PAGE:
Although the data suggest the potential for a new therapeutic option for MLD patients, several caveats have to be considered. First, it is still unclear whether lentiviral vectors are safe or whether they trigger adverse effects such as leukemogenesis, as previously described for retroviral vectors used in a gene therapy approach in X-linked SCID patients (17). Second, the mouse model, having a deficiency of the murine Arsa enzyme, develops a disease that is closely related to human MLD but is of a generally milder phenotype compared with that observed in MLD patients. These Arsa–/–mice do not show widespread and progressive demyelination and may reflect an early stage of MLD (14).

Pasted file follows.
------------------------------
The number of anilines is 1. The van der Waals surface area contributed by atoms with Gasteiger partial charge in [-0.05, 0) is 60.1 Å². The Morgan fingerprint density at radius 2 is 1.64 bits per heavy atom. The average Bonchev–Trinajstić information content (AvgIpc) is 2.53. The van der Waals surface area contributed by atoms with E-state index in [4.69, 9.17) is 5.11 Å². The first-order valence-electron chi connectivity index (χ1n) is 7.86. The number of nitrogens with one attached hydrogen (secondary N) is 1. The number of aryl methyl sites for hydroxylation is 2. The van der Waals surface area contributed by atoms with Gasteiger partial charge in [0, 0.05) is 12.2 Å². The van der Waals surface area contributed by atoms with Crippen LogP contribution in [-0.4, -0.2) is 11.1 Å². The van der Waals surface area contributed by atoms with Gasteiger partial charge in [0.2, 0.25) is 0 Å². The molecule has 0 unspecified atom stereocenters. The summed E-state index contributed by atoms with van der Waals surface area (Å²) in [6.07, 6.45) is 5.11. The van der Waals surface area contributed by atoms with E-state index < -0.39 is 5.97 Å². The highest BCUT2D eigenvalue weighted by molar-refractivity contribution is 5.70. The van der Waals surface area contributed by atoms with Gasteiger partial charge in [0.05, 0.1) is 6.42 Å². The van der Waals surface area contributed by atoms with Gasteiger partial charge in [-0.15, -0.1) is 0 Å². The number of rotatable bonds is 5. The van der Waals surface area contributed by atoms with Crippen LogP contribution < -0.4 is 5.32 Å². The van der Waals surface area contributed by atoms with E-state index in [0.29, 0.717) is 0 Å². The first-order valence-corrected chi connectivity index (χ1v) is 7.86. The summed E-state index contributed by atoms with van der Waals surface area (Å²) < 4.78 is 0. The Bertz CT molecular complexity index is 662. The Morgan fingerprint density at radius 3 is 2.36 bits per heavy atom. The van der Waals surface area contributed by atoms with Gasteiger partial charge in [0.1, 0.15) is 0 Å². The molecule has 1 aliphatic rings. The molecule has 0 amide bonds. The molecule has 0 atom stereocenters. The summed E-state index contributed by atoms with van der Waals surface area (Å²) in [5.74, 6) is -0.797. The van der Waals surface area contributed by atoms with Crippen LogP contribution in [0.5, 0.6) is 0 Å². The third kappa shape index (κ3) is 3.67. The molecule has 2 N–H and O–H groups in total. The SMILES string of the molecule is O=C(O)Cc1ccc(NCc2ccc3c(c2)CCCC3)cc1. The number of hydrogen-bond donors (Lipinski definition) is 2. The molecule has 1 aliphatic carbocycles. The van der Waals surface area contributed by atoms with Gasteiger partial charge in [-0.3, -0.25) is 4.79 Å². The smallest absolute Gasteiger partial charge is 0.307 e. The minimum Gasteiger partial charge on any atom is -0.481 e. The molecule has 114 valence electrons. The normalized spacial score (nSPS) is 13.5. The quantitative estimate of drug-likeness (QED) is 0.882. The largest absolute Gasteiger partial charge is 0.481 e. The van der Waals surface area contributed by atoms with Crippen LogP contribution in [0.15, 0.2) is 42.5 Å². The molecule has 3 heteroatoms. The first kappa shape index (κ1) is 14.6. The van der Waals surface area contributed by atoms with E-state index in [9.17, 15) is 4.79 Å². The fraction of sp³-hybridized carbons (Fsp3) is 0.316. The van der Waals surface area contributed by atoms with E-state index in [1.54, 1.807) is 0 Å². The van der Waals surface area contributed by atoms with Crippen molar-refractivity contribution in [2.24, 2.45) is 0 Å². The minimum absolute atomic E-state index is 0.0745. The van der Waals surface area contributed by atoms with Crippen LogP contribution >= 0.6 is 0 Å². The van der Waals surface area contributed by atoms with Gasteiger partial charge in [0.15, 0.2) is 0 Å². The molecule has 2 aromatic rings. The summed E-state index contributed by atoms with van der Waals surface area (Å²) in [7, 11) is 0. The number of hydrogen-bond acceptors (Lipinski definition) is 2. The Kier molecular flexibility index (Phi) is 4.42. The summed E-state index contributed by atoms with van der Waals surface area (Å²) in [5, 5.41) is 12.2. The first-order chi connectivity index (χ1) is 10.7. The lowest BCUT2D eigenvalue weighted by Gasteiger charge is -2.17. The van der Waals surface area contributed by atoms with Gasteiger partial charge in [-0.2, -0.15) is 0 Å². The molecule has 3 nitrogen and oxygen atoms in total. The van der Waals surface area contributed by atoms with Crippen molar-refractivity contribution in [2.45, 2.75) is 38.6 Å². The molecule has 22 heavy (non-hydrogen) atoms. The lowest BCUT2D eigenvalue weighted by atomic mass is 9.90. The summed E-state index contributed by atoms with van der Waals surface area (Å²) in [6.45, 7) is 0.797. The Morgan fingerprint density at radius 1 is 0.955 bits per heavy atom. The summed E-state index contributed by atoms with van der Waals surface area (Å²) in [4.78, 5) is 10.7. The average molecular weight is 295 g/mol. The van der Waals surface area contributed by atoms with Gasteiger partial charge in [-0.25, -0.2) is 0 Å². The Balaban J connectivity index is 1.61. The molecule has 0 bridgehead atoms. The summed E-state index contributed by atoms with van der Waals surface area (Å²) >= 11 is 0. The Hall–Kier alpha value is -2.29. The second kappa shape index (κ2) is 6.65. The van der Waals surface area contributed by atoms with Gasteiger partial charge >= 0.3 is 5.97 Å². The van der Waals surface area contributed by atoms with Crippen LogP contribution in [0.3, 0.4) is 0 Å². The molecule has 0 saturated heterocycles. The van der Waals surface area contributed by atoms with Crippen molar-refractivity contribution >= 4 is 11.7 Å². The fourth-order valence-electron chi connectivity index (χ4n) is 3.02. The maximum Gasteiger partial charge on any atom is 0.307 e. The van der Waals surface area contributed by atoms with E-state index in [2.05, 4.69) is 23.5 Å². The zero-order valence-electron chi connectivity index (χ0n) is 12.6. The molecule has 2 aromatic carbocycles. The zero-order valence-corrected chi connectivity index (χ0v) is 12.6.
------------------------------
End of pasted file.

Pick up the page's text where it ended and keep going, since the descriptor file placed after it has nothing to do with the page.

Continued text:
In conclusion, the study by Biffi and colleagues (8) demonstrates in an animal model that genetically modified bone marrow–derived cells overexpressing ARSA migrate into the CNS and can mediate the cross-correction of murine Arsa deficiency in neighboring brain cells. Furthermore, the data suggest that microglia might serve as a natural cellular vehicle for gene therapy of the diseased CNS.
The Neural Regeneration Group at the University of Bonn LIFE & BRAIN Center is supported by the Hertie Foundation and the Walter and Ilse-Rose Foundation.
Nonstandard abbreviations used: ARSA, arylsulfatase A; BBB, blood-brain barrier; LSD, lysosomal storage disorder; MLD, metachromatic leukodystrophy.
Conflict of interest: The author has declared that no conflict of interest exists.
Reference information: J. Clin. Invest.116:2857–2860 (2006). doi:10.1172/JCI30230.
See the related article beginning on page 3070.